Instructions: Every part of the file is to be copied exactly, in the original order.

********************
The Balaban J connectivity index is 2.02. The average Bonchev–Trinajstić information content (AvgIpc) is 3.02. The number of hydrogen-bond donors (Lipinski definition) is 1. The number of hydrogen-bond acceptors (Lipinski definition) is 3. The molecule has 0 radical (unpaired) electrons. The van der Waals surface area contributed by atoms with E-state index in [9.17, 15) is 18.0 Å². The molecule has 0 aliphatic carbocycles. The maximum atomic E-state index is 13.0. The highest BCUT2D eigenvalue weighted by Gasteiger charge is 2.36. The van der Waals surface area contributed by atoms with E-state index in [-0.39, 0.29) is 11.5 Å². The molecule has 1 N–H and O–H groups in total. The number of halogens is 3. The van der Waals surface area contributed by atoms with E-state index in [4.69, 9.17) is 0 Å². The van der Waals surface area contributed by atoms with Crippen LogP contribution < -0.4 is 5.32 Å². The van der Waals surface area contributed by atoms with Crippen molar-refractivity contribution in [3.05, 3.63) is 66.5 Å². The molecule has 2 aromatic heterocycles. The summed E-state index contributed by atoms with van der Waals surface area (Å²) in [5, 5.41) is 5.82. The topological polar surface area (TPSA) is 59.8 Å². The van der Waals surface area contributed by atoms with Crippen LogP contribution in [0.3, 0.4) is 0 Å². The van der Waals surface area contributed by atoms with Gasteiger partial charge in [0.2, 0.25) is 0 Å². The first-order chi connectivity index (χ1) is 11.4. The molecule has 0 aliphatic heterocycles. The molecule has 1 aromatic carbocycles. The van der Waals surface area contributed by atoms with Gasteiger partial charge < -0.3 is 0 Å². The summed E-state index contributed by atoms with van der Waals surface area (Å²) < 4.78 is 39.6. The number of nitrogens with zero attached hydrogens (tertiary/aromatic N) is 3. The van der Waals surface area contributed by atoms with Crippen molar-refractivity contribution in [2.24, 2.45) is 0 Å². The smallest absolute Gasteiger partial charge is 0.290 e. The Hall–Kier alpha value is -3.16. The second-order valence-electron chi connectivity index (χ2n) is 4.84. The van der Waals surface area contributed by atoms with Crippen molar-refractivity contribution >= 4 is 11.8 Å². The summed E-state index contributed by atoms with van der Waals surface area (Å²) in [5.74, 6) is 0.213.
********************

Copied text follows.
The Balaban J connectivity index is 2.02. The average Bonchev–Trinajstić information content (AvgIpc) is 3.02. The number of hydrogen-bond donors (Lipinski definition) is 1. The number of hydrogen-bond acceptors (Lipinski definition) is 3. The molecule has 0 radical (unpaired) electrons. The van der Waals surface area contributed by atoms with E-state index in [9.17, 15) is 18.0 Å². The molecule has 0 aliphatic carbocycles. The maximum atomic E-state index is 13.0. The highest BCUT2D eigenvalue weighted by Gasteiger charge is 2.36. The van der Waals surface area contributed by atoms with E-state index in [-0.39, 0.29) is 11.5 Å². The molecule has 1 N–H and O–H groups in total. The number of halogens is 3. The van der Waals surface area contributed by atoms with E-state index in [4.69, 9.17) is 0 Å². The van der Waals surface area contributed by atoms with Crippen LogP contribution < -0.4 is 5.32 Å². The van der Waals surface area contributed by atoms with Crippen molar-refractivity contribution in [3.05, 3.63) is 66.5 Å². The molecule has 2 aromatic heterocycles. The summed E-state index contributed by atoms with van der Waals surface area (Å²) in [5, 5.41) is 5.82. The topological polar surface area (TPSA) is 59.8 Å². The van der Waals surface area contributed by atoms with Crippen LogP contribution in [0.3, 0.4) is 0 Å². The van der Waals surface area contributed by atoms with Gasteiger partial charge in [0.2, 0.25) is 0 Å². The first-order chi connectivity index (χ1) is 11.4. The molecule has 0 aliphatic heterocycles. The molecule has 1 aromatic carbocycles. The van der Waals surface area contributed by atoms with Gasteiger partial charge < -0.3 is 0 Å². The summed E-state index contributed by atoms with van der Waals surface area (Å²) < 4.78 is 39.6. The number of nitrogens with zero attached hydrogens (tertiary/aromatic N) is 3. The van der Waals surface area contributed by atoms with Crippen molar-refractivity contribution in [2.24, 2.45) is 0 Å². The smallest absolute Gasteiger partial charge is 0.290 e. The Hall–Kier alpha value is -3.16. The second-order valence-electron chi connectivity index (χ2n) is 4.84. The van der Waals surface area contributed by atoms with Crippen molar-refractivity contribution >= 4 is 11.8 Å². The summed E-state index contributed by atoms with van der Waals surface area (Å²) in [5.74, 6) is 0.213.